Celebrating a Vision: Art and Disability
When Florence Ludins-Katz and Elias Katz moved to Berkeley, California, in 1966, the disability rights movement had already found fertile ground in the San Francisco Bay Area. Mass deinstitutionalization in the 1950s and 1960s coincided with a growing awareness of the challenges confronting disabled persons and an emerging legal framework to guarantee their rights as full citizens. Elias was a staff psychologist serving individuals with developmental disabilities at the Sonoma State Hospital and Florence was an artist who had instructed at both the high school and college levels. After privately hosting an art-making event for a number of artists with disabilities, the Katzes quickly recognized the potential of this interaction, secured a National Endowment for the Arts Grant, and in 1972 established Creative Growth in Oakland as the first institution dedicated to supporting artists with disabilities.
In 1982, Creative Growth expanded to a 12,000-square-foot facility with dedicated work areas for drawing and painting, woodworking, printmaking, ceramics, rug making, textiles, and mosaics. Today, Creative Growth, now called Creative Growth Art Center, provides a professional studio environment for artistic development, gallery exhibition and representation, and a social atmosphere among peers for 150 artists.
With the sustained success of Creative Growth Art Center, the Katzes started another center in 1982 with the hope that it would become the home for a nationwide art and disabilities movement—The National Institute of Art and Disabilities (NIAD), now called Nurturing Independence through Artistic Development Art Center, located in Richmond, California. Today, NIAD serves as many as seventy artists each week, year-round, in a 4,000 square-foot open studio. The Center’s 1,500-square-foot gallery and storefront exhibit more than forty rotating exhibitions and pop-up shops annually.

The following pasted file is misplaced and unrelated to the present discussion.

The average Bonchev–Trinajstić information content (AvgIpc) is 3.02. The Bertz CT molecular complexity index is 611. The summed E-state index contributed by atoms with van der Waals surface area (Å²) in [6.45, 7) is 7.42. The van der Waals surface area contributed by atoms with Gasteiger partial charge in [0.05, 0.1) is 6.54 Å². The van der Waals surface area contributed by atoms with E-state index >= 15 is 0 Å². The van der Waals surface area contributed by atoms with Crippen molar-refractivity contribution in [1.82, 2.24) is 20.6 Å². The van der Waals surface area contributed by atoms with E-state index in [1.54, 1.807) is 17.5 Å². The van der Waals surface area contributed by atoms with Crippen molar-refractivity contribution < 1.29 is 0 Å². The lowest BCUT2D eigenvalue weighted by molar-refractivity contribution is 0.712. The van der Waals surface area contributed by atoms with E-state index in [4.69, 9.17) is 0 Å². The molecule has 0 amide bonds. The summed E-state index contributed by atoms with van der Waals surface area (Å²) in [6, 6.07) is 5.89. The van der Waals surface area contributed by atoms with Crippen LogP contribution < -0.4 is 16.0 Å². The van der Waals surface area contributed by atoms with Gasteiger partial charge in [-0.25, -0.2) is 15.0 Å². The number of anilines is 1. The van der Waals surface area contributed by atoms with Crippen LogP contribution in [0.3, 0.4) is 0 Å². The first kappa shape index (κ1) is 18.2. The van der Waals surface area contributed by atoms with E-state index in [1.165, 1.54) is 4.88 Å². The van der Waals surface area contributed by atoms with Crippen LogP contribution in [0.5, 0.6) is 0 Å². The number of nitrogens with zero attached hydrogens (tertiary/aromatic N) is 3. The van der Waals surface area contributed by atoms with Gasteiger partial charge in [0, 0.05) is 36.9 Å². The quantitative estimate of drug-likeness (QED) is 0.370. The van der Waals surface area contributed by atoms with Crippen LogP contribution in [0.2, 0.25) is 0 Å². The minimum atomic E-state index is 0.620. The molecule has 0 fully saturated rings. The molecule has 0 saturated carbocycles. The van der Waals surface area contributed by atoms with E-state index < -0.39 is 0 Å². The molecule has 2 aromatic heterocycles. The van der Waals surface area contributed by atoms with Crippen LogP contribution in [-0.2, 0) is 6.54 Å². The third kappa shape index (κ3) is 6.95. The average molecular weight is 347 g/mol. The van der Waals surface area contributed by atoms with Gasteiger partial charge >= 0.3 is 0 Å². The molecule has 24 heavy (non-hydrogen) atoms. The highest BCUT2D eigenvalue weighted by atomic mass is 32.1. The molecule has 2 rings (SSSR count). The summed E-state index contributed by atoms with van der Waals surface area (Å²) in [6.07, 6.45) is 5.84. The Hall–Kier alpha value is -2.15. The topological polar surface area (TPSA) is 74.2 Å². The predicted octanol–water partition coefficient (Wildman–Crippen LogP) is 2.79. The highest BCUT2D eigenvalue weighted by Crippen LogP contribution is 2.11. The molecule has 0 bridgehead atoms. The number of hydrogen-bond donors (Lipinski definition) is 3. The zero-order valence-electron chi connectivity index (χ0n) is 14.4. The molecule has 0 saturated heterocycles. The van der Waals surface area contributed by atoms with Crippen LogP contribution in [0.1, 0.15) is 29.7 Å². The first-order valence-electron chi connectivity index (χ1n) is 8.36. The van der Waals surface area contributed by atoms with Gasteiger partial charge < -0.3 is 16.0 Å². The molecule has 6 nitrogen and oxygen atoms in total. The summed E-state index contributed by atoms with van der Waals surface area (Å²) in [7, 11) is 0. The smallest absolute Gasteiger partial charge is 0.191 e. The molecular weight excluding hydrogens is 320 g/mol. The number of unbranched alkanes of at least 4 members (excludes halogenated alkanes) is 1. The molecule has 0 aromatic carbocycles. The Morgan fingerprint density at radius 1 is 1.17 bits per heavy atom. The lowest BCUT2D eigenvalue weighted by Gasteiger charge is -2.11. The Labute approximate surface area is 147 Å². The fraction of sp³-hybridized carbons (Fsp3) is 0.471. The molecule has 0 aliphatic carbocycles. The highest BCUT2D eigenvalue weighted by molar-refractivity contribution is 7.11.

The Katzes brought their successful model to San Francisco with the establishment of Creativity Explored in 1983. A second studio site opened in 1995 to provide an opportunity for adults with severe disabilities to create visual art. An onsite gallery was added in 2001 and the center’s programming now includes six diverse exhibitions each year with more than 15,000 annual visitors to the gallery and studio.
For more than three decades, Creative Growth Art Center, NIAD Art Center, and Creativity Explored have maintained a steadfast commitment to the Katzes’ vision by providing stimulating and supportive environments that promote creative expression, independence, dignity, and community integration for adults with disabilities. All three centers support increasing numbers of artists whose works are exhibited in galleries and museums across the country and internationally. The success of these organizations has inspired the creation of more than forty similar centers nationwide. Celebrating a Vision, composed of eight artists from each of the three organizations, features artwork ranging from paintings, drawings, and ceramic sculpture to textile art, collage, and assemblage. Together, the artwork demonstrates the extraordinary creativity of its makers and confirms the Katzes’ belief in art as an essential and enriching activity.
Online resource for biographical information on artists